Business development companies (BDCs) operate like private equity or venture capital firms for individual investors. BDCs provide financing and consulting to small and medium-sized U.S. businesses. They offer access to a segment of the economy that is typically available only to institutional investors. BDCs must pay out 90% of taxable income as dividends, resulting in high yields. They also trade like regular stocks for added liquidity.


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Hedge Funds – The Aggressive Tacticians

Hedge funds use alternative investment strategies like short selling, leverage, derivatives, and arbitrage. This allows them to pursue returns in any market environment. Hedge funds charge high fees and often have very high minimums, keeping them exclusive. The investor pools in hedge funds are typically only open to accredited and institutional investors. Hedge funds are aggressive and less regulated than many other investment company options.

With so many investment companies to choose from, investors can align their portfolios with their goals and risk tolerance. Working with a financial advisor can help navigate the pros and cons of each option. Do your due diligence before choosing an investment company to entrust with your hard-earned capital.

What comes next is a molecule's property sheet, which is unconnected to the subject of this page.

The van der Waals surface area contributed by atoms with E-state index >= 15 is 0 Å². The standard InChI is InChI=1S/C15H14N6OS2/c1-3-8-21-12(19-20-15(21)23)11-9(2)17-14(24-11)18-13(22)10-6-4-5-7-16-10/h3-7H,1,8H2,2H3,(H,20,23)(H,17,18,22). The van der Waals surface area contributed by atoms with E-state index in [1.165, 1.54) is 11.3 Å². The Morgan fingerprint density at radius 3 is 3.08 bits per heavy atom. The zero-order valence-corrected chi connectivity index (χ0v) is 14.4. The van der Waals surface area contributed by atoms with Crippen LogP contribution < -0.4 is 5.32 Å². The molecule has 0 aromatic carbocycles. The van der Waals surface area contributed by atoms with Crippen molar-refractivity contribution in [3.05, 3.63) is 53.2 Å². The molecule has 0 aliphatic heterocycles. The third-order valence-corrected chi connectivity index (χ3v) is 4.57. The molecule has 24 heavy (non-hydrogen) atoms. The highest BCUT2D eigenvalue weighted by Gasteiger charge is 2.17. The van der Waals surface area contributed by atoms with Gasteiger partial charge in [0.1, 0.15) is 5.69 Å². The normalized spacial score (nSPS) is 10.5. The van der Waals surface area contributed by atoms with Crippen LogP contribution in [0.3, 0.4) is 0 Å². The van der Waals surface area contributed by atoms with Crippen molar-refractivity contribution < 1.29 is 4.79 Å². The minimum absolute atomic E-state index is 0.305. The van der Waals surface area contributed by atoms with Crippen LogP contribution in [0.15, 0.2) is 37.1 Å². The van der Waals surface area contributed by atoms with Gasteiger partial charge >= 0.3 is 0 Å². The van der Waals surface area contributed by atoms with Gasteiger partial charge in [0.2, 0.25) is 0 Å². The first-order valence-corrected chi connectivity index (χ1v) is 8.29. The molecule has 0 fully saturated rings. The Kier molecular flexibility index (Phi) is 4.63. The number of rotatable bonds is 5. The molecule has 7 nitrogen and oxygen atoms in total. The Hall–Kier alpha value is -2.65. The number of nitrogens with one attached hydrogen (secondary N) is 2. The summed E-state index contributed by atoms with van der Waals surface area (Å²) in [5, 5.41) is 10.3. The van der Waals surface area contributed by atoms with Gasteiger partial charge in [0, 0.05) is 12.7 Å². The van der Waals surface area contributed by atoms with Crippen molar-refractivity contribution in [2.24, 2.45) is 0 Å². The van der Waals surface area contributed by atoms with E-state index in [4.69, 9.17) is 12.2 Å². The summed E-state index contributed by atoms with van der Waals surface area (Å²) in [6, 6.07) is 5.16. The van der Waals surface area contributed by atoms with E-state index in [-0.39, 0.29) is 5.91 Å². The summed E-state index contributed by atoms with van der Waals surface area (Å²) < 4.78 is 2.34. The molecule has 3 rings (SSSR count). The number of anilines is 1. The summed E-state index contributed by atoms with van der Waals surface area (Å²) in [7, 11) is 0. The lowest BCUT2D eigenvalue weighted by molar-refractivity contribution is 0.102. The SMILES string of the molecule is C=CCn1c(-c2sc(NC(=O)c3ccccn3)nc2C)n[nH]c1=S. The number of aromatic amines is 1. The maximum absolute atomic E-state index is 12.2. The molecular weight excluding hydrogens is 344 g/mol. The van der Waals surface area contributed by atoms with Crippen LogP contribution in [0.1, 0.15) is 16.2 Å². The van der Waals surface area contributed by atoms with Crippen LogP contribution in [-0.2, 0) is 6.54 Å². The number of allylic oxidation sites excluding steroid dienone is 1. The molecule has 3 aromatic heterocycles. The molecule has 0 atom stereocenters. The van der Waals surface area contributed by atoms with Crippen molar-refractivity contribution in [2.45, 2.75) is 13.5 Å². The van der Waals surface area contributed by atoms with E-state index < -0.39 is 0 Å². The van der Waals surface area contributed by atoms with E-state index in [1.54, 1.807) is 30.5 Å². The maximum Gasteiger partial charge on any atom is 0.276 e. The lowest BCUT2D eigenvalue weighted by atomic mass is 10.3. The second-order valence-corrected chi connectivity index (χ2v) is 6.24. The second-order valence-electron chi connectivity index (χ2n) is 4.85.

The Rising Popularity of Investment Companies Worldwide

Investment companies have seen increased global demand over the past decade as investors seek professional management and diversification. Total assets under management by mutual funds and ETFs have risen to $57.1 trillion globally as of 2020, up 140% from $23.8 trillion in 2011 according to the Investment Company Institute (ICI) Worldwide Mutual Fund Assets report. Developing regions like Asia and Latin America in particular have seen rapid growth.